Notre Dame launches innovative Video Channel

by Julie Hail Flory

Video channel

The University of Notre Dame has launched the Notre Dame Video Channel (, a place to watch stories, lectures and other content straight from the Notre Dame Web site, and a way for the University to archive and organize its rapidly growing video library.

“We knew going in when we designed our new Web site that video was key to the future of communications,” said Todd Woodward, associate vice president for marketing communications. “Since that time it’s only expanded and we always had planned that the next logical step would be to have a home for videos where people could come and learn about the University.”

Utilizing the latest Web technology and sporting a sharp, edgy look, the Video Channel prominently features a sliding selection of spotlight videos and also offers smaller tabs that categorize content by topic, most recently added and most viewed clips, and collections, such as the “What Would You Fight For?” commercials that air during football broadcasts on NBC. Visitors also can search for specific titles or see videos listed by college or school.

Notre Dame ramped up its efforts with the introduction of the redesigned and its rotating video “carousel” in 2007. Since that time, material has been available in various locations on departmental pages and through a number of external services, including the University’s YouTube channel, NDdotEDU, but there has been no central clearinghouse for video on the Notre Dame site.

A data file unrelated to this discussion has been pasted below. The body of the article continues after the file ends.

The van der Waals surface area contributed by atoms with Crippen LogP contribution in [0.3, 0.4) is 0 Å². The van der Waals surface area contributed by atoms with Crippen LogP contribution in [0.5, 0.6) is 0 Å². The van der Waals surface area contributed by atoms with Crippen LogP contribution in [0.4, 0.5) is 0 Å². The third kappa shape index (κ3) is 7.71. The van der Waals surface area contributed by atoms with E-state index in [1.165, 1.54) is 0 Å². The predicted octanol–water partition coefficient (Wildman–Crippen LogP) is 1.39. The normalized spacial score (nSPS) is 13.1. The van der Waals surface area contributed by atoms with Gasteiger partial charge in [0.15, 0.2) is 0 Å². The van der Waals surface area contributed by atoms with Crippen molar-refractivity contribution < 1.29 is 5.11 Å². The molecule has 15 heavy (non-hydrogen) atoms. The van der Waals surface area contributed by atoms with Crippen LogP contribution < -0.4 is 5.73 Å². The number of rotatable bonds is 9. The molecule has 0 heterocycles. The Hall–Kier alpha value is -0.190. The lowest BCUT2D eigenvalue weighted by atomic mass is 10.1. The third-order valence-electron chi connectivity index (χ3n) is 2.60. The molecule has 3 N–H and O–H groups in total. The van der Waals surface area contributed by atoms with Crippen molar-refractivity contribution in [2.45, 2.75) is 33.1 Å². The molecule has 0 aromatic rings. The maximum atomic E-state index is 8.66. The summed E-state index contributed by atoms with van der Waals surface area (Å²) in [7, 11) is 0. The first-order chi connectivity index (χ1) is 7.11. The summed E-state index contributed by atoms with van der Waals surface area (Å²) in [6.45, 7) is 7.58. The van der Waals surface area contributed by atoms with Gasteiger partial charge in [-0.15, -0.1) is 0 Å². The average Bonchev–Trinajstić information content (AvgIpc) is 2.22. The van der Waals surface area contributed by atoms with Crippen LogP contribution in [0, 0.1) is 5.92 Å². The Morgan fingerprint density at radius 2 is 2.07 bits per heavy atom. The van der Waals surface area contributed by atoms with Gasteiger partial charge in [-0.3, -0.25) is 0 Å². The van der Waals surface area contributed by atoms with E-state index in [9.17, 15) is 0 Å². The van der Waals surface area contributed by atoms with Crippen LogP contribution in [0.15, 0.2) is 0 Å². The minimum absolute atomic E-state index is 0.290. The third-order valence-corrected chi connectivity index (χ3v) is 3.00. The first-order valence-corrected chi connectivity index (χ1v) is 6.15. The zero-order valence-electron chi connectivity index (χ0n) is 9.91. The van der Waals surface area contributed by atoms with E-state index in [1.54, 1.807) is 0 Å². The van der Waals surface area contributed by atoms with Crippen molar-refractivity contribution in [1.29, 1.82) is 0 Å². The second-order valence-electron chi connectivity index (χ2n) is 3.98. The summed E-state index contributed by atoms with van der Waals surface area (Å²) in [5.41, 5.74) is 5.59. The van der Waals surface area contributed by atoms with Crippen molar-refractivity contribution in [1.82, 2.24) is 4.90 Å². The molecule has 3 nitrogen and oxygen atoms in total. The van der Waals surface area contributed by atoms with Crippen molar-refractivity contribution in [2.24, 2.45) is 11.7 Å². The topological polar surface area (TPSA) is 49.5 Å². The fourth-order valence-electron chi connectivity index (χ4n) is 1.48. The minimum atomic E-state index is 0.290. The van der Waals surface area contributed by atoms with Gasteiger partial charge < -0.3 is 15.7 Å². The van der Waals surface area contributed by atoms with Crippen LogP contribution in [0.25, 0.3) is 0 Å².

The intention of the Video Channel is not to replace YouTube and other sites; video still will be shared across campus and some content likely will be posted on more than one Notre Dame page at a time. Rather, the idea is to add to the suite of options available to audiences who want to watch and learn about Notre Dame.

“There are tons of distribution outlets for video,” said Chas Grundy, director of interactive marketing in Notre Dame’s Office of Public Affairs and Communication, which designed and developed both and the Video Channel. “We wanted our own that we could maintain and where we could develop the quality that we demanded and meet our own needs, rather than trying to fit into the noise of YouTube.”

The Video Channel is only the beginning, says Woodward, who also is looking ahead to the upcoming launch of Notre Dame’s iTunes U channel and other new avenues for sharing video down the road.

In the meantime, he considers the Video Channel a valuable tool and an important step forward for Notre Dame’s multimedia enterprise.

“We’re excited to be one of the few universities to have its own video channel,” he said.

Contact: Chas Grundy, Office of Public Affairs and Communication,